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I am trying to implement the observer pattern with the catch that I need to add new functionality into each observer later on in the project.

class Obsevers {
public:
    virtual ~Obsevers() {}
};

class TestObserver : public Obsevers {
public:
    void print1(int i) {
        std::cout << i << std::endl;
    }
};

class TestObserver2 : public Obsevers {
public:
    void print2(int i, char c) {
        std::cout << i << " , " << c << std::endl;
    }
    //possible new functions here later
};

My notify method is as follows:

template<typename Type, typename Notify>
void NotifyObserver(Notify notify) {
    typedef std::list<Obsevers*>::iterator iter;
    iter it = m_observers.begin();
    iter end = m_observers.end();
    for(; it != end; ++it) {
        Type * o = dynamic_cast<Type*>(*it);
        if(o == NULL) continue;
        notify(o);
    }
}

To make a call to notify the code is as follows.

NotifyObserver<TestObserver2>(boost::bind(&TestObserver2::print2, _1, 32, 'b'));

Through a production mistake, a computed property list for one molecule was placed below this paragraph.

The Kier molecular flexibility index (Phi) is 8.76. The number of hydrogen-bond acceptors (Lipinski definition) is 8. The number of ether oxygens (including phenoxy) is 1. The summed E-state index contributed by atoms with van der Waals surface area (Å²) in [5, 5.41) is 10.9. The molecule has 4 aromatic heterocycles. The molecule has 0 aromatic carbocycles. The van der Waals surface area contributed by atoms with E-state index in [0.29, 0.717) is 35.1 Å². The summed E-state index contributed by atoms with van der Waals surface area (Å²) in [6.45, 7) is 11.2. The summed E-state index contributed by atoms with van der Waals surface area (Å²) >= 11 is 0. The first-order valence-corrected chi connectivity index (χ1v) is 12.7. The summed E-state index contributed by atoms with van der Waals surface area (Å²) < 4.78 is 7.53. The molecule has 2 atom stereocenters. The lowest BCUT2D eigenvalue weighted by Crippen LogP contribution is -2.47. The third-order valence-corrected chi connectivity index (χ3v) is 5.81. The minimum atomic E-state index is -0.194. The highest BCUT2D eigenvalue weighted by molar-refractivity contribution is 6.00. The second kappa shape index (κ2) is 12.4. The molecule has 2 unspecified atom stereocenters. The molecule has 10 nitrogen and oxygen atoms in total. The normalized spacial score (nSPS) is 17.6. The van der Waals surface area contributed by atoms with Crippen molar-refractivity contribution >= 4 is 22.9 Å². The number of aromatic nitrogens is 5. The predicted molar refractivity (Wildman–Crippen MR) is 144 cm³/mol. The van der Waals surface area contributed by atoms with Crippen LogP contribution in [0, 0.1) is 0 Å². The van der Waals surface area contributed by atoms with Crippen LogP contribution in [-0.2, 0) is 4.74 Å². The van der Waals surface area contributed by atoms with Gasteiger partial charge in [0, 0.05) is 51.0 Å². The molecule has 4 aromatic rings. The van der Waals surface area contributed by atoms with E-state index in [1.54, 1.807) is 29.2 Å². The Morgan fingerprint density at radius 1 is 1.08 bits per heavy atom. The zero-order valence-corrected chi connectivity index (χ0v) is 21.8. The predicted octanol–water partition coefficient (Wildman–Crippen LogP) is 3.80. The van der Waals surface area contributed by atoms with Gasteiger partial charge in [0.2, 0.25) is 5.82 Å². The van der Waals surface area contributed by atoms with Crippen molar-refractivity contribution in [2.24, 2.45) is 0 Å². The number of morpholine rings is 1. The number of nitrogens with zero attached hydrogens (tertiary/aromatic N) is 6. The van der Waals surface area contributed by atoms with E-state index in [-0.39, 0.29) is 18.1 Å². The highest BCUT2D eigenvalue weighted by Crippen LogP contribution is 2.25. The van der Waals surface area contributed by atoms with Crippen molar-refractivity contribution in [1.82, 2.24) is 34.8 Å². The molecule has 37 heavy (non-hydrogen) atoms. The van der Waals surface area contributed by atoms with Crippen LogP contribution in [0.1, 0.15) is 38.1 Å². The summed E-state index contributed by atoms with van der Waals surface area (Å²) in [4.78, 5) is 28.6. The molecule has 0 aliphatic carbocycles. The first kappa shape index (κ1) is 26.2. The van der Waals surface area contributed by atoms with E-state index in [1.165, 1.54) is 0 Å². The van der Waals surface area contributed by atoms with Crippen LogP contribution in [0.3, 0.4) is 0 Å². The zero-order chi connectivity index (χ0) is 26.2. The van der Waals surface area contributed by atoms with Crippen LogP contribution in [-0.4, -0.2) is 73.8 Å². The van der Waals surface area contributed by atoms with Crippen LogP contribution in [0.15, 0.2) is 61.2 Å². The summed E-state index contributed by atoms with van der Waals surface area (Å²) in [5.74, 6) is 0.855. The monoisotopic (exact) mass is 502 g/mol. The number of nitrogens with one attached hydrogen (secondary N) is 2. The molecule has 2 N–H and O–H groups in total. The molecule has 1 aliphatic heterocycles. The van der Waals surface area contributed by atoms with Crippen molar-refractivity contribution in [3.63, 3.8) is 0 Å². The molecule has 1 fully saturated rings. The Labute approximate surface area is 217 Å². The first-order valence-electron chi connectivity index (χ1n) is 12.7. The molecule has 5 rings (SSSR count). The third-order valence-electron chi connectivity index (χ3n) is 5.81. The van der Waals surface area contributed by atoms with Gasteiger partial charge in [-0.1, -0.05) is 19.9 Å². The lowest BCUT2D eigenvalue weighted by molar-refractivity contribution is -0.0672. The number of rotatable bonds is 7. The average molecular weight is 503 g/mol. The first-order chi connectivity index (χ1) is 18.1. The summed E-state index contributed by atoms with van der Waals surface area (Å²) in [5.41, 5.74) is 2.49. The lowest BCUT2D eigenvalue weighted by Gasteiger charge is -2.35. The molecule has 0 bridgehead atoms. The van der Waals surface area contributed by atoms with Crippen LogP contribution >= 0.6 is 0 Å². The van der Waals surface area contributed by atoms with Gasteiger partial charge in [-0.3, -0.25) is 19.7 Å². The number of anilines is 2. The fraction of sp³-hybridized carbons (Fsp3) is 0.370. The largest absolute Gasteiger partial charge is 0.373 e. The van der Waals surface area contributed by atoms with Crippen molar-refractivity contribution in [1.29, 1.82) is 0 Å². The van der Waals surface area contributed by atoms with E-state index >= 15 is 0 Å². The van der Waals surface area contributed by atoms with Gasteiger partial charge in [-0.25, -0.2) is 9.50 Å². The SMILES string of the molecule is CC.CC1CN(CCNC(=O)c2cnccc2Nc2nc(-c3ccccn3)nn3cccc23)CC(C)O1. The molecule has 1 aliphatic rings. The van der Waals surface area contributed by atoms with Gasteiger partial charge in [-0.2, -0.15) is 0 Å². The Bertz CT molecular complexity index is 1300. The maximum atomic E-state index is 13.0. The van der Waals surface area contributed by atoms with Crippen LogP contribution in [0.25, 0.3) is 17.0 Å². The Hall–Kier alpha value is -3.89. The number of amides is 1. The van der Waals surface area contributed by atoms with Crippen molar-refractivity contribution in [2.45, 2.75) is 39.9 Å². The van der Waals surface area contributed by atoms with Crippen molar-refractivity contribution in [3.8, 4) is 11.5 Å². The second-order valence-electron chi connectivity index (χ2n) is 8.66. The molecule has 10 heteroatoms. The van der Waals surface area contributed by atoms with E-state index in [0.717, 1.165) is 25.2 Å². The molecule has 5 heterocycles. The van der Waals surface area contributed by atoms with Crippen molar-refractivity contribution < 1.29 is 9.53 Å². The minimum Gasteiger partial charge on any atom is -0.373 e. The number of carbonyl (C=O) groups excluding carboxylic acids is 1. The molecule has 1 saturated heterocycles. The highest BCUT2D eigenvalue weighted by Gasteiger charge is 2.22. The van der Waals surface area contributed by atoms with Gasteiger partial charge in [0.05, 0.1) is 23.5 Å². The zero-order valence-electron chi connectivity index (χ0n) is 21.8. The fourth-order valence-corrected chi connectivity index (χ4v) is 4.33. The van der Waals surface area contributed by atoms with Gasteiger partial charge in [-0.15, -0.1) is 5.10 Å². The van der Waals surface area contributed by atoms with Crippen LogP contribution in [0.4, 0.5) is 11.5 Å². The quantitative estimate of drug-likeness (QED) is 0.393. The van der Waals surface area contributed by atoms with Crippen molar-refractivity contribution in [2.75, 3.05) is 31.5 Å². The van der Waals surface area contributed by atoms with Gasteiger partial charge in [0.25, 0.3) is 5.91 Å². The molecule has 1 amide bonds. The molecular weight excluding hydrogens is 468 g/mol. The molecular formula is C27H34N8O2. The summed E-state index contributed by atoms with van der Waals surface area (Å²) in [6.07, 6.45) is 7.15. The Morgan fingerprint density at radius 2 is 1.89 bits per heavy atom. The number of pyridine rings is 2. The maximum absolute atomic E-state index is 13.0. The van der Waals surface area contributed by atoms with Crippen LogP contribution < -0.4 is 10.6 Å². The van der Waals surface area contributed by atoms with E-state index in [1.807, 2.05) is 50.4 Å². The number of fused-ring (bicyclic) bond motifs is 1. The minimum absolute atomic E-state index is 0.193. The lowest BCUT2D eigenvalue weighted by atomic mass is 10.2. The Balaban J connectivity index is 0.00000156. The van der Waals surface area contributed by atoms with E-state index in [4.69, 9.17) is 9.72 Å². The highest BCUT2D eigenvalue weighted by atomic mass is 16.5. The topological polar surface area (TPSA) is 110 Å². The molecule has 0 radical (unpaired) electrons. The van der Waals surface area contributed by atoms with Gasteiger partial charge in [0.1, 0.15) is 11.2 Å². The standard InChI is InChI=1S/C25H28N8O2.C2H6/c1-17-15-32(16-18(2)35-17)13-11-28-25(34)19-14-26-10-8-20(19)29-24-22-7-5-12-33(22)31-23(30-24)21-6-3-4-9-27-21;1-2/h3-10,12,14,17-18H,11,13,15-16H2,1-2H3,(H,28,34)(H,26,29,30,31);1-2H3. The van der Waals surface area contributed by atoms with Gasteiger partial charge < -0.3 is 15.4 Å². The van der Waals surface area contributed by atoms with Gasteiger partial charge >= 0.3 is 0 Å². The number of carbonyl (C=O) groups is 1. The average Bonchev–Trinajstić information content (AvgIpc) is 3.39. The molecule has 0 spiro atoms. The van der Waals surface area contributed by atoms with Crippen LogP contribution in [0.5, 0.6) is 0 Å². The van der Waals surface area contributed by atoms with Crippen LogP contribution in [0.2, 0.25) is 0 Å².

Now given the context with the above blocks of code my question is using a placeholder(_1) for the object parameter in bind correct or is this undefined behavior?

The boost documentation on bind did no specify using a placeholder for objects only for function parameters.

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1 Answer 1

up vote 1 down vote accepted

Your code is correct.

The Boost.Bind documentation indicates that your code

boost::bind(&TestObserver2::print2, _1, 32, 'b')

is the same as

boost::bind<void>(boost::mem_fn(&TestObserver2::print2), _1, 32, 'b')

where boost::mem_fn is responsible for invoking the pointer-to-member-function. As long as the bound object is evaulated with something that boost::mem_fn can use, such as a pointer or reference, it will properly invoke the function.

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I see, I don't really know about boost::mem_fn so I'll read how it works. Thanks. –  andre Sep 25 '12 at 21:16
    
After reading more into it I understand. Thanks. –  andre Sep 26 '12 at 17:47

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